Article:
Should a "thinking" machine have human rights? The question is less absurd -- and less distant -- than some may assume. We may be getting very close to the point of being able to build machines able to emulate (or display, depending upon one's perspective) consciousness. Thinking about what that might imply is useful now, before the reality confronts us, argues Columbia University's Benjamin Soskis in the current edition of Legal Affairs. Moreover, thinking through the details of whether to assign rights to seemingly self-aware machines will allow us to examine other messy ethical issues in ways which give us some emotional distance. Soskis' essay is a detailed, thought-provoking piece, well-researched and illustrative of a variety of perspectives. He doesn't come to any grand conclusions, but he does raise important questions.
There have been no significant recent breakthroughs in AI research to make one think that the R2D2 is just around the corner, but the combination of steady advances in hardware sophistication and new advances in cognitive science suggest that such breakthroughs are entirely possible. As "traditional" approaches to AI have faltered, it's quite possible that a breakthrough will come more as an "aha!" moment, a realization of a new paradigm, rather than as the cumulation of a long history of close-but-not-quite attempts. But even absent Microsoft Conscious Self-Awareness for Windows, there are good reasons to have considered ahead of time what we will and will not accept as "proof" of consciousness, and what limitations there should be on the rights of self-aware non-humans. At the very least, we should be aware of how the idea of self-aware machines can be abused:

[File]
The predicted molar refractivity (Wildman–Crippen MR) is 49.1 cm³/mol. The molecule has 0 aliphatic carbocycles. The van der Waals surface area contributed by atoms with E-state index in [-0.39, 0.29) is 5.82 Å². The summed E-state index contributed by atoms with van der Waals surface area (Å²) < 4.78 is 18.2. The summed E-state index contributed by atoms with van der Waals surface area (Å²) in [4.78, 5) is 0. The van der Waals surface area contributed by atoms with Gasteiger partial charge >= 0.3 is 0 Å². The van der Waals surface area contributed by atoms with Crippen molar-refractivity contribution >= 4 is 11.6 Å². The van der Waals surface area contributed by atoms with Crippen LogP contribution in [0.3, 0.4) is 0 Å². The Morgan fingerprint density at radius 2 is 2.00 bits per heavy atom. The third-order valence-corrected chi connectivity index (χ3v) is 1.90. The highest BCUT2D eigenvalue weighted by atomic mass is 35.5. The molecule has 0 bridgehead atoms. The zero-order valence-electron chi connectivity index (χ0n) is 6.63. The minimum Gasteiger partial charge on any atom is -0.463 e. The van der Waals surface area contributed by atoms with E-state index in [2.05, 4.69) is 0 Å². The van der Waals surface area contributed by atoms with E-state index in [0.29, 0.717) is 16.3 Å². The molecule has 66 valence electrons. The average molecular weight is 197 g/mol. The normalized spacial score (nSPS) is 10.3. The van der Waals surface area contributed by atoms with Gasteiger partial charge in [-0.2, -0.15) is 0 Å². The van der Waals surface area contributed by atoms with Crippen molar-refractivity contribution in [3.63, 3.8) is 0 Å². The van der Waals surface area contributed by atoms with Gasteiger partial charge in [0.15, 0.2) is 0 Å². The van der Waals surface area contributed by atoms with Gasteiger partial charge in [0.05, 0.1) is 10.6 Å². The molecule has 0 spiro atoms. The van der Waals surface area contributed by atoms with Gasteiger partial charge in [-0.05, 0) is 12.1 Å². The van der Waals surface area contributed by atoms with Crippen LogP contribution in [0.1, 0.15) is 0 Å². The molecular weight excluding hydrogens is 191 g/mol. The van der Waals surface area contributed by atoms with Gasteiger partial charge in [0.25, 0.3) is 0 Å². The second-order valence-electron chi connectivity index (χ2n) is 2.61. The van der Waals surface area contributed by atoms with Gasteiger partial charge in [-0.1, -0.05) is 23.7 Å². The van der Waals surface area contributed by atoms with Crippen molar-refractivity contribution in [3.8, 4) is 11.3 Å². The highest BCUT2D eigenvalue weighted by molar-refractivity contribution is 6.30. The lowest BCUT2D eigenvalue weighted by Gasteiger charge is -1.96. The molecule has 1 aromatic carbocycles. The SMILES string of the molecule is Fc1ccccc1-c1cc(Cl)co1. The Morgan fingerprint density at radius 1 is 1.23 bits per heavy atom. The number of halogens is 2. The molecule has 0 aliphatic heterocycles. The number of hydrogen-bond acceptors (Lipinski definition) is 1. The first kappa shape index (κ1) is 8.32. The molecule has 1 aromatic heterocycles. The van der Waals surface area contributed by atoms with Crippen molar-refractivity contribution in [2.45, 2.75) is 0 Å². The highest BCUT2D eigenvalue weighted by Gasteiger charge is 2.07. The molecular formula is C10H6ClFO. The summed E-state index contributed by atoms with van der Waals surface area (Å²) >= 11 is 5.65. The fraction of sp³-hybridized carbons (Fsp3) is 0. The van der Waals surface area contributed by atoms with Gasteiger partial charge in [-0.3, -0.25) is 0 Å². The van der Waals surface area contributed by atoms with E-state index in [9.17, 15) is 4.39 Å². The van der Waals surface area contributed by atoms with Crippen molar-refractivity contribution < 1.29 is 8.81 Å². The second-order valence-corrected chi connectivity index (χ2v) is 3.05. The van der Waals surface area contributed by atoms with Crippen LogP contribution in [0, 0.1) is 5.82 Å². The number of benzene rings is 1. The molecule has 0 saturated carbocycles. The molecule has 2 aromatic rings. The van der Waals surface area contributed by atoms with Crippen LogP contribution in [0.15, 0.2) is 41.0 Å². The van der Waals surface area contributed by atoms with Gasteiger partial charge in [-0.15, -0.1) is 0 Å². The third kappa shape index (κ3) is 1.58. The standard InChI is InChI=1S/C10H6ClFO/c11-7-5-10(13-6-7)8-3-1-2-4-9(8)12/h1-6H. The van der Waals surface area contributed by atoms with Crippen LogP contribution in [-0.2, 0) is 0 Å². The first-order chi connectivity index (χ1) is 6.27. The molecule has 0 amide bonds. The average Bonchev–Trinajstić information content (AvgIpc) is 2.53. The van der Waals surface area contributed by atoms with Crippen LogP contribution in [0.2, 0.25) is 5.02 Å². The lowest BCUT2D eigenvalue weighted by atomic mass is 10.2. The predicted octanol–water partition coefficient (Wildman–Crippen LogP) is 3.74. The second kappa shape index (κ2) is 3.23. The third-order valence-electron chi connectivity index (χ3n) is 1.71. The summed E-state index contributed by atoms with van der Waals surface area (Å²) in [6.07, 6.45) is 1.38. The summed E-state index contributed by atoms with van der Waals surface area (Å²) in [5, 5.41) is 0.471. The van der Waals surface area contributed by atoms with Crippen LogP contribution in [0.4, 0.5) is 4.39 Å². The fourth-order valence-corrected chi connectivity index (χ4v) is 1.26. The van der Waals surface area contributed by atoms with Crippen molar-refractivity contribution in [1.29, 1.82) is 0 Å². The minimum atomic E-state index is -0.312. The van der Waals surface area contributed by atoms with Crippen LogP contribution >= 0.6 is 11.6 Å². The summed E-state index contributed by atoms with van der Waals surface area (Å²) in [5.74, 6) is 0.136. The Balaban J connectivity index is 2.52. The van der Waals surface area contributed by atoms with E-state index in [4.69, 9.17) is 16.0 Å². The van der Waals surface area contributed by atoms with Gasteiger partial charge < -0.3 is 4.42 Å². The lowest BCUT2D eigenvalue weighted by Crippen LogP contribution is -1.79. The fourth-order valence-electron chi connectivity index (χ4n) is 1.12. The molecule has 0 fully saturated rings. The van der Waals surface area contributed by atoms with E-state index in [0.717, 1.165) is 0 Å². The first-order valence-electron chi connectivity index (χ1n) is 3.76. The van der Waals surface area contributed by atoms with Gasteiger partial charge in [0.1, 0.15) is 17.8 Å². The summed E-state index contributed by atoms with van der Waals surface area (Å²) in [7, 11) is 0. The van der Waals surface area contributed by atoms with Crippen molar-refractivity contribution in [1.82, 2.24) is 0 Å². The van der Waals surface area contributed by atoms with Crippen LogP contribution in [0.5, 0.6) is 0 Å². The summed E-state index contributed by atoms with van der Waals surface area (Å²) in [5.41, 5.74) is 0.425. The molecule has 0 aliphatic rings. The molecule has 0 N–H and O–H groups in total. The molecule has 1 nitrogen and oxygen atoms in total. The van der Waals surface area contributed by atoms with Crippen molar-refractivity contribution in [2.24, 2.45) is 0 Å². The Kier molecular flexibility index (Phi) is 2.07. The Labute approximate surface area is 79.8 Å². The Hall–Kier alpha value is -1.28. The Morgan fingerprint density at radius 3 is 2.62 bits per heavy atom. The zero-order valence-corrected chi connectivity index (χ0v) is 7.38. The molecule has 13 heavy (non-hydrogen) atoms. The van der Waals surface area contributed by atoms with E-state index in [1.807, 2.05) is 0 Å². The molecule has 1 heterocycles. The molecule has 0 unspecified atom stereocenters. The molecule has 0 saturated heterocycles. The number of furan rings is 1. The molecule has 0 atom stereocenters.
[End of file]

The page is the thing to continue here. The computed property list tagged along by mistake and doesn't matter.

According to Wendell Wallach, co-author of the forthcoming book Robot Morality, corporations that own computers and robots might seek to encourage a belief in their autonomy in order to escape liability for their actions. "Insurance pressures might move us in the direction of computer systems being considered as moral agents," Wallach notes. Given the close association between rights and responsibilities in legal and ethical theory, such a move might also lead to a consideration of legal personhood for computers. The best way to push back against the pressures to treat computers as autonomous would be to think carefully about what moral agency for a computer would mean, how we might be able to determine it, and the implications of that determination for our interaction with machines.
The fact that at least parts of any putative AI software will have been written by humans is also worth bearing in mind. If the "ethics engine" and "morality subroutines" ultimately come down to programming decisions, we must be cautious about trusting the machine's statements -- just like we had well-founded reasons to be concerned about the reliability of electronic voting systems. One problem is that efforts to make machines more "sociable" in both behavior and appearance short-circuits our logical reaction and appeals directly to emotions:
Chris Malcolm, at the U.K. Institute of Informatics at the University of Edinburgh, tells the hypothetical tale of the "indestructible robot," the creative challenge posed by a physicist to a robot designer. After some tinkering, the roboticist comes back with a small, furry creature, places it on a table, hands the physicist a hammer, and invites him to destroy it. The robot scampers around a bit, but when the physicist raises the hammer, the machine turns over on its back, emits a few piteous squeals, and looks up at its persecutor with enormous, terror-stricken eyes. The physicist puts the hammer down. The "indestructible" robot survives, a beneficiary of the human instinct to protect creatures that display the "cute" features of infancy.